According to the U.S. Labor Department, the Federal Reserve's consistent interest rate hikes are now showing an impact in March 2023.
The consumer price index, a widely followed measure of the costs for goods and services in the U.S. economy, rose 0.1% for the month against a Dow Jones estimate for 0.2%, and 5% from a year ago versus the estimate of 5.1%. Excluding food and energy, the core CPI increased 0.4% and 5.6% on an annual basis, both as expected.
The data showed that while inflation is still well above where the Fed feels comfortable, it is at least showing continuing signs of decelerating. Policymakers target inflation around 2% as a healthy and sustainable growth level. The headline annual increase for the CPI was the smallest since June 2021.
A 3.5% drop in energy costs and an unchanged food index helped keep headline inflation in check. Food at home fell 0.3%, the first drop since September 2020, though it is still up 8.4% from a year ago. Egg prices, which had been soaring, tumbled 10.9% for the month, putting the 12-month increase at 36%.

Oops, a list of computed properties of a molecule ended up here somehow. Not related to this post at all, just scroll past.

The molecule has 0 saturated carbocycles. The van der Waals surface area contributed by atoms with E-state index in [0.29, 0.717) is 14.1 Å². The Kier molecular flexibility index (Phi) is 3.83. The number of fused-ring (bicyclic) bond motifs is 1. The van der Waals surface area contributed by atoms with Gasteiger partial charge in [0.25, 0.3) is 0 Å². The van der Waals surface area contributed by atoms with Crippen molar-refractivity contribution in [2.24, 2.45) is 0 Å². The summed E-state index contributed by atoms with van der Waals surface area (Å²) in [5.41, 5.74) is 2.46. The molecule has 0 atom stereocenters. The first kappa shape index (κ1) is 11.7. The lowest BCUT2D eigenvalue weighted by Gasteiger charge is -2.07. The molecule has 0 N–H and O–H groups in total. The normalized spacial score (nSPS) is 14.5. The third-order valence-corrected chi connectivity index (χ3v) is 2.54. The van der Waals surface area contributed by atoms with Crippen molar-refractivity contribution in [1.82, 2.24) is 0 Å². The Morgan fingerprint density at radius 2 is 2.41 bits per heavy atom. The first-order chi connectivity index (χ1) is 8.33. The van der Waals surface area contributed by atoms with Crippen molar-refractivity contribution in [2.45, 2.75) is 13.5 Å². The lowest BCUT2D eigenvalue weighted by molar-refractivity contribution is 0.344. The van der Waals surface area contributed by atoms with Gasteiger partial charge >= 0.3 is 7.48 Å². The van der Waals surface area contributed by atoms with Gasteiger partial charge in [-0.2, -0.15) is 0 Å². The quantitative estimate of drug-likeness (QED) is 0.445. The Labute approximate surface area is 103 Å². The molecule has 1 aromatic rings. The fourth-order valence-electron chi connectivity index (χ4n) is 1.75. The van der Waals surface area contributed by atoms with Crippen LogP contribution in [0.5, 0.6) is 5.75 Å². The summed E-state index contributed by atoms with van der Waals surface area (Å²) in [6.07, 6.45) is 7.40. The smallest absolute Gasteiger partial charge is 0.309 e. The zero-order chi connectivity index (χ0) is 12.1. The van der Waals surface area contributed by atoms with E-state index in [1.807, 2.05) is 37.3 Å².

A 0.6% increase in shelter costs was the smallest gain since November, but still resulted in prices rising 8.2% on an annual basis. Shelter makes up about one-third of the weighting in the CPI and is being watched closely by Fed officials.
The National Association of Realtors Chief Economist Lawrence Yun commented, "Calmer inflation means lower mortgage rates, eventually. The 5% consumer price inflation in March is a steady improvement from 9% last summer, 8% in autumn, 7% during Christmas, and 6% in the early months of this year. The ideal inflation of 2% is still maybe a year away, but this directional improvement is a clear signal to the Fed to change its tightening monetary policy, especially considering that many regional banks are still on the edge of further interest rate risk blowup. One important turn in the latest data was the deceleration in the rent component. Though still up by a whopping 8.8% from a year ago, the monthly gain was much lighter at 0.45% compared to the 0.7% to 0.9% monthly gain over the past year. It was inevitable for rent growth to soften, considering the robust apartment construction. Mortgage rates slipping down to under 6% looks very likely towards the year's end."